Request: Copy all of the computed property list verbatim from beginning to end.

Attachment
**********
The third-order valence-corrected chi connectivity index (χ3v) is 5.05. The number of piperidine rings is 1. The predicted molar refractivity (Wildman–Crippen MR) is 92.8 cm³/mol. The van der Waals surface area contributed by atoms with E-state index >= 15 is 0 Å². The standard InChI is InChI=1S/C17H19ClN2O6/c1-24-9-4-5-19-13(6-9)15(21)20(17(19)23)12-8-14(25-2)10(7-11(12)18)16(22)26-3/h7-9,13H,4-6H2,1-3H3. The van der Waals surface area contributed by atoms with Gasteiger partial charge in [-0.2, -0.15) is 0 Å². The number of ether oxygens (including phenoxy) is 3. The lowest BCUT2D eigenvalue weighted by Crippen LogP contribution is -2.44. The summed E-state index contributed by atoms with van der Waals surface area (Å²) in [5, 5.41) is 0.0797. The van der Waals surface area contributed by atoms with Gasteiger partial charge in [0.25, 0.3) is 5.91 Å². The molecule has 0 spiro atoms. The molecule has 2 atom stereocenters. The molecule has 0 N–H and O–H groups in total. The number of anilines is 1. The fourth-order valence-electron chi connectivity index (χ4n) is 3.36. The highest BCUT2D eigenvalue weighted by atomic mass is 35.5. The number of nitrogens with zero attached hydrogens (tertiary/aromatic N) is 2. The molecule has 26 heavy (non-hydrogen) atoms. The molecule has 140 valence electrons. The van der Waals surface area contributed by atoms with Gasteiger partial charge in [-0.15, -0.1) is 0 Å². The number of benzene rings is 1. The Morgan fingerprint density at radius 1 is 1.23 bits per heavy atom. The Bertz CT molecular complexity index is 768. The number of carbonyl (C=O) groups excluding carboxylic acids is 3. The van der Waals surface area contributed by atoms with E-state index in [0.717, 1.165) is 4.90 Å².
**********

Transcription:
The third-order valence-corrected chi connectivity index (χ3v) is 5.05. The number of piperidine rings is 1. The predicted molar refractivity (Wildman–Crippen MR) is 92.8 cm³/mol. The van der Waals surface area contributed by atoms with E-state index >= 15 is 0 Å². The standard InChI is InChI=1S/C17H19ClN2O6/c1-24-9-4-5-19-13(6-9)15(21)20(17(19)23)12-8-14(25-2)10(7-11(12)18)16(22)26-3/h7-9,13H,4-6H2,1-3H3. The van der Waals surface area contributed by atoms with Gasteiger partial charge in [-0.2, -0.15) is 0 Å². The number of ether oxygens (including phenoxy) is 3. The lowest BCUT2D eigenvalue weighted by Crippen LogP contribution is -2.44. The summed E-state index contributed by atoms with van der Waals surface area (Å²) in [5, 5.41) is 0.0797. The van der Waals surface area contributed by atoms with Gasteiger partial charge in [0.25, 0.3) is 5.91 Å². The molecule has 0 spiro atoms. The molecule has 2 atom stereocenters. The molecule has 0 N–H and O–H groups in total. The number of anilines is 1. The fourth-order valence-electron chi connectivity index (χ4n) is 3.36. The highest BCUT2D eigenvalue weighted by atomic mass is 35.5. The number of nitrogens with zero attached hydrogens (tertiary/aromatic N) is 2. The molecule has 26 heavy (non-hydrogen) atoms. The molecule has 140 valence electrons. The van der Waals surface area contributed by atoms with Gasteiger partial charge in [-0.15, -0.1) is 0 Å². The number of benzene rings is 1. The Morgan fingerprint density at radius 1 is 1.23 bits per heavy atom. The Bertz CT molecular complexity index is 768. The number of carbonyl (C=O) groups excluding carboxylic acids is 3. The van der Waals surface area contributed by atoms with E-state index in [0.717, 1.165) is 4.90 Å².